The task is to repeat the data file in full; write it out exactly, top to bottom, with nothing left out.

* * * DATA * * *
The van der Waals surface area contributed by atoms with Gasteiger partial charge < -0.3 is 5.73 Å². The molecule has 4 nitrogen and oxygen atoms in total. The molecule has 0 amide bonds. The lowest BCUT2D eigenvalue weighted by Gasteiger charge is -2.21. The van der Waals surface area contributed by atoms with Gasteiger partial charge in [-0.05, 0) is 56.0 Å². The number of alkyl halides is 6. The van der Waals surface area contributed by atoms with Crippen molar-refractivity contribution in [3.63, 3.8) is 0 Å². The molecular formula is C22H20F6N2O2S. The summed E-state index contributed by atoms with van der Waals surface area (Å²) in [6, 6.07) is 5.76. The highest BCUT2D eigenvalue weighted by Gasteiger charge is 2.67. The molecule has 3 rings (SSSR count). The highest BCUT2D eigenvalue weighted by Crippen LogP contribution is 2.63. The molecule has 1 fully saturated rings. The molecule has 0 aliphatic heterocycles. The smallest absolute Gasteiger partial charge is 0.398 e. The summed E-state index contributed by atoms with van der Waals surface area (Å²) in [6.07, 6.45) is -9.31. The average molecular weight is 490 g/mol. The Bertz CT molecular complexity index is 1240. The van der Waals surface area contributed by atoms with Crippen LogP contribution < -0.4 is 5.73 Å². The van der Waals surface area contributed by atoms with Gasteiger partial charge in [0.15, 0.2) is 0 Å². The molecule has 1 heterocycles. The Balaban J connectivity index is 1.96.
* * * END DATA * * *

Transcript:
The van der Waals surface area contributed by atoms with Gasteiger partial charge < -0.3 is 5.73 Å². The molecule has 4 nitrogen and oxygen atoms in total. The molecule has 0 amide bonds. The lowest BCUT2D eigenvalue weighted by Gasteiger charge is -2.21. The van der Waals surface area contributed by atoms with Gasteiger partial charge in [-0.05, 0) is 56.0 Å². The number of alkyl halides is 6. The van der Waals surface area contributed by atoms with Crippen molar-refractivity contribution in [3.63, 3.8) is 0 Å². The molecular formula is C22H20F6N2O2S. The summed E-state index contributed by atoms with van der Waals surface area (Å²) in [6, 6.07) is 5.76. The highest BCUT2D eigenvalue weighted by Gasteiger charge is 2.67. The molecule has 3 rings (SSSR count). The highest BCUT2D eigenvalue weighted by Crippen LogP contribution is 2.63. The molecule has 1 fully saturated rings. The molecule has 0 aliphatic heterocycles. The smallest absolute Gasteiger partial charge is 0.398 e. The summed E-state index contributed by atoms with van der Waals surface area (Å²) in [6.07, 6.45) is -9.31. The average molecular weight is 490 g/mol. The Bertz CT molecular complexity index is 1240. The van der Waals surface area contributed by atoms with Crippen LogP contribution < -0.4 is 5.73 Å². The van der Waals surface area contributed by atoms with Gasteiger partial charge in [0.15, 0.2) is 0 Å². The molecule has 1 heterocycles. The Balaban J connectivity index is 1.96.